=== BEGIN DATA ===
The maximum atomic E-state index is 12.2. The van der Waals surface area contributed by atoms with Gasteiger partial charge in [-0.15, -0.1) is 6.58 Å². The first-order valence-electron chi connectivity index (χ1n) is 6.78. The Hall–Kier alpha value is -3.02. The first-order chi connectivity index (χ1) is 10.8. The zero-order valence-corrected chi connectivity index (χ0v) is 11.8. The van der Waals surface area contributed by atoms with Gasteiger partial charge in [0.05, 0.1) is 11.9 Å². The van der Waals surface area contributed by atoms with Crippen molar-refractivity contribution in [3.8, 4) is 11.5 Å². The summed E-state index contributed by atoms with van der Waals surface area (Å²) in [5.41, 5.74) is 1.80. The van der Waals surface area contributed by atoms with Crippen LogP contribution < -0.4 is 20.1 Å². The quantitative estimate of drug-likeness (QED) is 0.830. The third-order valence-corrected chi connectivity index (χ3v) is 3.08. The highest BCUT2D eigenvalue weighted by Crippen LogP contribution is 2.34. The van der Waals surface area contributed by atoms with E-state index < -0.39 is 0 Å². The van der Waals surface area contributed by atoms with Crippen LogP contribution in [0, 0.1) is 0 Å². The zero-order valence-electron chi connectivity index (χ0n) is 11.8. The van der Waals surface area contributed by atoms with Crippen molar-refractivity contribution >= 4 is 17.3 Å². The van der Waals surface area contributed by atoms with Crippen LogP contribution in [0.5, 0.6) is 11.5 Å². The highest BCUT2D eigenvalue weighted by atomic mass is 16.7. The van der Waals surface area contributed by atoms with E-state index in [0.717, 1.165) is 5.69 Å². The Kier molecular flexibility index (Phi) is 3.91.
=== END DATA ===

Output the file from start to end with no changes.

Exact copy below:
The maximum atomic E-state index is 12.2. The van der Waals surface area contributed by atoms with Gasteiger partial charge in [-0.15, -0.1) is 6.58 Å². The first-order valence-electron chi connectivity index (χ1n) is 6.78. The Hall–Kier alpha value is -3.02. The first-order chi connectivity index (χ1) is 10.8. The zero-order valence-corrected chi connectivity index (χ0v) is 11.8. The van der Waals surface area contributed by atoms with Gasteiger partial charge in [0.05, 0.1) is 11.9 Å². The van der Waals surface area contributed by atoms with Crippen molar-refractivity contribution in [3.8, 4) is 11.5 Å². The summed E-state index contributed by atoms with van der Waals surface area (Å²) in [5.41, 5.74) is 1.80. The van der Waals surface area contributed by atoms with Crippen LogP contribution < -0.4 is 20.1 Å². The quantitative estimate of drug-likeness (QED) is 0.830. The third-order valence-corrected chi connectivity index (χ3v) is 3.08. The highest BCUT2D eigenvalue weighted by Crippen LogP contribution is 2.34. The van der Waals surface area contributed by atoms with E-state index < -0.39 is 0 Å². The van der Waals surface area contributed by atoms with Crippen LogP contribution in [0, 0.1) is 0 Å². The zero-order valence-electron chi connectivity index (χ0n) is 11.8. The van der Waals surface area contributed by atoms with Crippen molar-refractivity contribution >= 4 is 17.3 Å². The van der Waals surface area contributed by atoms with Crippen LogP contribution in [0.5, 0.6) is 11.5 Å². The highest BCUT2D eigenvalue weighted by atomic mass is 16.7. The van der Waals surface area contributed by atoms with E-state index in [0.717, 1.165) is 5.69 Å². The Kier molecular flexibility index (Phi) is 3.91.